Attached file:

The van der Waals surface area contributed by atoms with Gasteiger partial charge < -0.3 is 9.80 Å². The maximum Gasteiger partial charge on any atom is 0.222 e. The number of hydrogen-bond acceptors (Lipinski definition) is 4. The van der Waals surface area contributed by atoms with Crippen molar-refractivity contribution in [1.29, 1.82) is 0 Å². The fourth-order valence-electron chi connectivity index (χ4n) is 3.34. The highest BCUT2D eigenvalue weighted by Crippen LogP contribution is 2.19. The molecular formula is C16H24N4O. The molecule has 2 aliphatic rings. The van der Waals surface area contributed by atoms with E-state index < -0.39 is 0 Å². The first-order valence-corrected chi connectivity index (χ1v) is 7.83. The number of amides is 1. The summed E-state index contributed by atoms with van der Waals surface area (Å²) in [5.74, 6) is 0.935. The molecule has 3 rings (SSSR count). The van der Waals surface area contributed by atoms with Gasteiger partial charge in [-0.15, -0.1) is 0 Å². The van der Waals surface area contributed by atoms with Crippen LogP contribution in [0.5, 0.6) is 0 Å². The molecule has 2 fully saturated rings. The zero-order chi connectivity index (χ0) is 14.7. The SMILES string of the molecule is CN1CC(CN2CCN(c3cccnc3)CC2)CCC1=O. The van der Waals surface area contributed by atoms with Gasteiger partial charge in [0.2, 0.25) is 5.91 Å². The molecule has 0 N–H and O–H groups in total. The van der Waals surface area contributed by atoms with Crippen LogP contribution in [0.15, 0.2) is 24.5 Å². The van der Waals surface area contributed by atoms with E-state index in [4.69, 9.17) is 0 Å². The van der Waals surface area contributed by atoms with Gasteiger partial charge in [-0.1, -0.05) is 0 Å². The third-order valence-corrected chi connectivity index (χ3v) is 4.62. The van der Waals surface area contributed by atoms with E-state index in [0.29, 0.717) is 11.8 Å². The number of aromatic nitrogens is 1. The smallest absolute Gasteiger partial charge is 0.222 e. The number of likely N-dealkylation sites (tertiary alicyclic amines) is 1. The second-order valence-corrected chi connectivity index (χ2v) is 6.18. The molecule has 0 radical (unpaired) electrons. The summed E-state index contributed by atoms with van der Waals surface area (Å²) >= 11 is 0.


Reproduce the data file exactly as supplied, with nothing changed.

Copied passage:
The van der Waals surface area contributed by atoms with Gasteiger partial charge < -0.3 is 9.80 Å². The maximum Gasteiger partial charge on any atom is 0.222 e. The number of hydrogen-bond acceptors (Lipinski definition) is 4. The van der Waals surface area contributed by atoms with Crippen molar-refractivity contribution in [1.29, 1.82) is 0 Å². The fourth-order valence-electron chi connectivity index (χ4n) is 3.34. The highest BCUT2D eigenvalue weighted by Crippen LogP contribution is 2.19. The molecular formula is C16H24N4O. The molecule has 2 aliphatic rings. The van der Waals surface area contributed by atoms with E-state index < -0.39 is 0 Å². The first-order valence-corrected chi connectivity index (χ1v) is 7.83. The number of amides is 1. The summed E-state index contributed by atoms with van der Waals surface area (Å²) in [5.74, 6) is 0.935. The molecule has 3 rings (SSSR count). The van der Waals surface area contributed by atoms with Gasteiger partial charge in [-0.15, -0.1) is 0 Å². The van der Waals surface area contributed by atoms with Crippen LogP contribution in [0.5, 0.6) is 0 Å². The molecule has 2 fully saturated rings. The zero-order chi connectivity index (χ0) is 14.7. The SMILES string of the molecule is CN1CC(CN2CCN(c3cccnc3)CC2)CCC1=O. The van der Waals surface area contributed by atoms with Gasteiger partial charge in [0.2, 0.25) is 5.91 Å². The molecule has 0 N–H and O–H groups in total. The van der Waals surface area contributed by atoms with Crippen LogP contribution in [0.15, 0.2) is 24.5 Å². The van der Waals surface area contributed by atoms with E-state index in [4.69, 9.17) is 0 Å². The van der Waals surface area contributed by atoms with Gasteiger partial charge in [-0.1, -0.05) is 0 Å². The third-order valence-corrected chi connectivity index (χ3v) is 4.62. The van der Waals surface area contributed by atoms with E-state index in [0.29, 0.717) is 11.8 Å². The number of aromatic nitrogens is 1. The smallest absolute Gasteiger partial charge is 0.222 e. The number of likely N-dealkylation sites (tertiary alicyclic amines) is 1. The second-order valence-corrected chi connectivity index (χ2v) is 6.18. The molecule has 0 radical (unpaired) electrons. The summed E-state index contributed by atoms with van der Waals surface area (Å²) >= 11 is 0.